All of us know about the treadmill, as we have used it at some or other point in our lives to shed that excess baggage (read weight), acquired over a period of time. So, when that excess baggage is shed, we are happy, we stop using it. Now that excess baggage returns, we become unhappy again, hence, we are back on the treadmill!
Probably hedonic treadmill draws its inspiration from here, which is a tendency of a person to remain at a relatively stable level of happiness, despite major positive or negative changes to life goals or achievements.
So, what it actually means? Say you make a certain amount of money and achieve certain life goals, but expectations and desires rise in relative proportion to these achievements, resulting in no permanent gain in happiness. Now, you are perennially unhappy!

In modern times, say since the 1850s, with the onset of the industrial revolution, consumerism boomed, today after 150 years, consumerism boomeranged. Things which made us happy then, are making us unhappy now!

No amount of money can add to your happiness quotient if you are not happy within. Sadhguru aptly describes happiness, “If you want happiness then you should peep within yourself, you will not find it anywhere else.”

Still, there is no denying that money has a critical role to play in every individual’s life and in every nation’s life. If you have money, you are considered successful, and happy! In India, there is a perception that whenever you say some good thing about someone like, “He is a nice gentleman, very jovial and helpful” Quick would be the reply, “Why not, he has so much money.” Implying only rich people are nice, jovial and helpful. What do we make out of this?
Money is a double-edged sword – you will get cut either way!

“Money is not the most important thing in the world. Love is. Fortunately, I love money.” – Jackie Mason

There we are! Money makes the world go round. Certainly, you can buy anything you want from money, but are you rich enough to buy those things which money can’t buy? All of us need to ask ourselves this question.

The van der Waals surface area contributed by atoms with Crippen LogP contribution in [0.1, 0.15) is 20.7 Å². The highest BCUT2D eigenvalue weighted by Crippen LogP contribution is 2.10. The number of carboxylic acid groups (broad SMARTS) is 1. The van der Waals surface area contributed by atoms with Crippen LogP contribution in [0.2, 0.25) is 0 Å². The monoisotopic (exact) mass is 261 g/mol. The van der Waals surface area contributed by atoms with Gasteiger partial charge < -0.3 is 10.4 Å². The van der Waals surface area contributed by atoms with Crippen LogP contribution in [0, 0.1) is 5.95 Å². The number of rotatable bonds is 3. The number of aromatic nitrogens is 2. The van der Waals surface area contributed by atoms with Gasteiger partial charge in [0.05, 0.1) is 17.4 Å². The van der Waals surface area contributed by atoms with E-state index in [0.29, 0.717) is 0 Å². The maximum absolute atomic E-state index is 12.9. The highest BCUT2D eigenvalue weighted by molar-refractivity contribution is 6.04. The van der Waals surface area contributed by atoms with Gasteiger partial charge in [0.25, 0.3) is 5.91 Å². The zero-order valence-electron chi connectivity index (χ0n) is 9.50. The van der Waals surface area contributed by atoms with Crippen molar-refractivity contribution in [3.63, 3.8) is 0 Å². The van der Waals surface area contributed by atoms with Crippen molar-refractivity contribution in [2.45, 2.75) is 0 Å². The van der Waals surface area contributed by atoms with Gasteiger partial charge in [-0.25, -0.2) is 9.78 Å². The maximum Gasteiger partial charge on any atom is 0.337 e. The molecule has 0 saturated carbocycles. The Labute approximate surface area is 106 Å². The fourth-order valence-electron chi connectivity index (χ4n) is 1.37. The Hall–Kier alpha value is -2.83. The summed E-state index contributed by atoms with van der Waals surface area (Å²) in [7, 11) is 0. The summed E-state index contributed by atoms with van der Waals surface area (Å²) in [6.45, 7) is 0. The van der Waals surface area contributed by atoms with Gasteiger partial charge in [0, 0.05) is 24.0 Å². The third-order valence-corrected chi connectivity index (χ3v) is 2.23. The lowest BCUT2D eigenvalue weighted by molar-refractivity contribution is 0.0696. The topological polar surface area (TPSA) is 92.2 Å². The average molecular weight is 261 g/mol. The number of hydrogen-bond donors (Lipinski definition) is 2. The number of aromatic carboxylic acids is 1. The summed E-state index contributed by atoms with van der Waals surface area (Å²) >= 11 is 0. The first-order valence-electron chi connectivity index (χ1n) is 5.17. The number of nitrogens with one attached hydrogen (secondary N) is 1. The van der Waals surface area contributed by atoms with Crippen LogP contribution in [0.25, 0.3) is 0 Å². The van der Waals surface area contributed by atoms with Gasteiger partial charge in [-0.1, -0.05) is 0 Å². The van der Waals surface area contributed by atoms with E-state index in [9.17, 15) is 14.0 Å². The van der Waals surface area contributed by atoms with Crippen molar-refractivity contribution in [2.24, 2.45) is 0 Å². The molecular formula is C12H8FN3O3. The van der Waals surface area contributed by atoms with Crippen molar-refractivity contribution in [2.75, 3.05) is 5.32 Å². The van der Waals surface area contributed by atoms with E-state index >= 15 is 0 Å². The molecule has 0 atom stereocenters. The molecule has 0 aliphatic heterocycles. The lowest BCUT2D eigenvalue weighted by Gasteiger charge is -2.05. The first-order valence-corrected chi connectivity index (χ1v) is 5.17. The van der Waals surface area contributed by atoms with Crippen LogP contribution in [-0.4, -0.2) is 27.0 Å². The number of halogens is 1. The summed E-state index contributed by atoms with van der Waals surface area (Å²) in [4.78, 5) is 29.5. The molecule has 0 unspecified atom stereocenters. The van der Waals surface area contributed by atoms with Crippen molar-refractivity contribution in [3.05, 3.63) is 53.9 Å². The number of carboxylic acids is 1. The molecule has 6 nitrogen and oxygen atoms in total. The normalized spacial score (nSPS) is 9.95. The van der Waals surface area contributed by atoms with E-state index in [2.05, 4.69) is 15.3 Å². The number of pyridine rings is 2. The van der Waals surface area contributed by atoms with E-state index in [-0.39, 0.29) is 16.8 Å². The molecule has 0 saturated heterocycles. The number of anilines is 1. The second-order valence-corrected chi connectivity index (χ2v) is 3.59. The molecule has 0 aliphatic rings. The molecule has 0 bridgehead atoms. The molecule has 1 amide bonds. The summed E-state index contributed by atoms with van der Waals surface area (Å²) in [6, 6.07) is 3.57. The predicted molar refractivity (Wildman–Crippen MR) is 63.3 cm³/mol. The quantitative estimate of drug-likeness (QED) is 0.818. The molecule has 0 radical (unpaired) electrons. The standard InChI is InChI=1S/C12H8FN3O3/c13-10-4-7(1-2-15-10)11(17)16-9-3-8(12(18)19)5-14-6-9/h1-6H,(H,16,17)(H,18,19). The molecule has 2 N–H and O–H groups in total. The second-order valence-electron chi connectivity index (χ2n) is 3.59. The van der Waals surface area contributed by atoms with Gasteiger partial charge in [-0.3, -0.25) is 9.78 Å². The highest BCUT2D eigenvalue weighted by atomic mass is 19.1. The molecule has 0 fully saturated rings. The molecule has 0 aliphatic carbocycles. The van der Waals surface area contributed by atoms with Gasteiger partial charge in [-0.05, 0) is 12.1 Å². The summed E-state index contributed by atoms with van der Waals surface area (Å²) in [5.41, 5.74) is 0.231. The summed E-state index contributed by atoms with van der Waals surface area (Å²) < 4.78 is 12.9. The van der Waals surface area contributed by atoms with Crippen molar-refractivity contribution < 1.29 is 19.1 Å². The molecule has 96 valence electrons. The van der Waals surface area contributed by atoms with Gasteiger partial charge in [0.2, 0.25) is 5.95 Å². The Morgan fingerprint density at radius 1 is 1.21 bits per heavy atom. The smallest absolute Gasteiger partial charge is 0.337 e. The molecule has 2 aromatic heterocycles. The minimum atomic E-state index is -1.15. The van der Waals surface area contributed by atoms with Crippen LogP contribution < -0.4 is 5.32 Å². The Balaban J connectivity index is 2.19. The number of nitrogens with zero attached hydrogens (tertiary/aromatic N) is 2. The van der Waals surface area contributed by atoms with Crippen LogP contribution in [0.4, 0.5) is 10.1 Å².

Money may have a correlation with happiness but it is not directly proportional to happiness. Having a good income can give us all comforts of life, but once our earnings reach a level when our basic needs for food, medicine, security and shelter are met, the positive effects of money are diluted by the negative effects, like we have to work longer hours, lead a stressful life to achieve targets, worry about how to park the money in safe havens or even worse IT people knocking our door.
What to say of intangible losses like lack of quality time with family, friends and relatives? Or the inability to pursue hobbies, passions or activities which provide us with happiness? We start hankering for happiness again, so it is a kind of vicious cycle – a Catch-22 situation.

Times are such that we assume that material possessions like an iPhone, Zara Handbag, Mercedes, or Rolex watch will make us happy, they do, of course, maybe in the short-term, over going to a Concert, Zumba class or going on a budget vacation. Eventually, these possessions fade into the background, whereas happiness acquired from the experiences increases over time.
Don’t you remember the incident of your father making a saving of six months’ salary and surprising you with a bicycle on your birthday?

All your friends admired your bicycle, there was a double celebration of sorts…
…Can that happiness be equated with the happiness that you get after buying a luxury car by signing a cheque every few years? That was the symbol of the love of your parents, who worked hard to make you happy. Now nobody has time to come to wish you or celebrate your new car.

This is the irony of life. Happiness on a bicycle ride takes you much far than the ride in your luxury car.
Money doesn’t buy happiness, money buys CHOICES. It’s what you do with those choices that makes you happy.
If you have money, enjoy it! Invest it in making others around you happy, pursue hobbies, explore destinations, acquire books to read, relish good cuisine, dress – up well, and help those who are not so privileged. You would be really happy.
If you don’t have money, enjoy whatever you have, and work hard for more but don’t ride a hedonic treadmill, it is nothing but a rat race!
If you want to feel rich, count all the things that you have that money can’t buy.

You will know how rich you are!

– Bienu Varma Vaghela